The Perfect Seared Steak
Around the Fourth of July, some friends and I got into a discussion – okay, okay maybe I listened to the cooks of the group while housing a hot dog – about whether searing meat is really necessary. I admitted then – and now- I’m definitely not a cooking expert. My talent lays more so in the realm of bringing fork to mouth. So it’s no surprise that even after reading tutorial after tutorial and precariously balancing my phone against the toaster in an attempt to follow along with various Youtube videos, my home cooked steaks always seem to come out either too rare, too done, or just plain ugly.
Part of me wants to throw in the towel, but the other part of me still dreams about achieving that elusive crust. So I began to wonder, why the big deal over searing? Turns out, it’s all about the flavor, baby. Contrary to what some may tell you, searing does not lock in those heavenly juices, but that’s no reason not to sear!
When you place your piece of meat into that screaming hot pan, it instantly begins to caramelize, which will give you that rich flavor you find at your favorite restaurants. To add even more flavor, Shawn Wellersdick, of Port Land Grille recommends to “first season your steak with salt & pepper.” After you’ve done this, it’s time to put the meat in the pan. Shawn then says “sear each side two to three minutes and then place the entire pan (as long it’s oven safe) into a 425 degree oven. Cook to your desired temperatures and let it rest for 10 minutes before cutting.”
So the pros seem to be all about the pre-sear, but there were a couple of people in the group that were fans of the reverse sear. In this particular method that breaks with tradition, you roast your steak to the appropriate temperature and then finish with the sear. Advocates claim that it’s a foolproof way to ensure an even, warm pink center.
Matt Kahrs, Executive Chef at Port City Chop House, isn’t convinced. “Meat should always be seared before roasting in the oven. It begins to melt the fat so that it can run through the muscle as it cooks. The only exception would be with meat cooked sous vide. The meat would then be cooked in the vacuum bag to the desired doneness, and then removed from the bag and seared just before serving.”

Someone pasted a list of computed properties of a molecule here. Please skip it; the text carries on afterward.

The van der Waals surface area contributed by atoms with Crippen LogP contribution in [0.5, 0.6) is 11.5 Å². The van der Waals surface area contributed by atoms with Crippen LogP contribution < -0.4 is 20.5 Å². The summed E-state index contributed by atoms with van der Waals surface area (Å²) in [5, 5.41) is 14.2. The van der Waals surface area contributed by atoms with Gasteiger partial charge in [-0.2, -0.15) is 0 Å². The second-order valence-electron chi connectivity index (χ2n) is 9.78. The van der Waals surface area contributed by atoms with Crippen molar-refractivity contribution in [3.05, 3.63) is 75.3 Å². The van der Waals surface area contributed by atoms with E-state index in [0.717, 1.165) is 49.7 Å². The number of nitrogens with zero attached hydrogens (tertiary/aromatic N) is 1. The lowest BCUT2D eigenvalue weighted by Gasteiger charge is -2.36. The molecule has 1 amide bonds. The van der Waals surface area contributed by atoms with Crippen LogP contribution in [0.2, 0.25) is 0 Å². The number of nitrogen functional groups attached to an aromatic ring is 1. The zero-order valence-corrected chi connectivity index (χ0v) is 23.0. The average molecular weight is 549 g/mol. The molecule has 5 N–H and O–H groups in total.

Let’s be honest here, I doubt I’ll be attempting the sous vide method any time soon, but it might be time to try the sear again seeing as how last week’s grocery specials helped me score a pair of nice, marbled rib eyes. If you want to give it a shot yourself, here’s a step by step that I’m going to try. Wish me luck!
- Heat either a stainless steel or cast iron pan with an oil that has a higher smoking point like vegetable oil.
- Pat the meat dry and season it with salt and pepper.
- Place the meat into the pan. There should be a sizzle as it makes contact with the oil.
- Don’t touch the meat! This is the hard part for me.
- After two to three minutes, the steak should easily lift from the pan. Flip the steak and sear that side.
- Place the pan in a 425 degree oven (thanks, Shawn!) until it reaches the desired temperature. For me, that’s 140 or medium rare.
Got any tips or tricks? Are you a fan of the reverse sear? Want to cook for me? Let us know in the comments!
Written by: Becky Starkey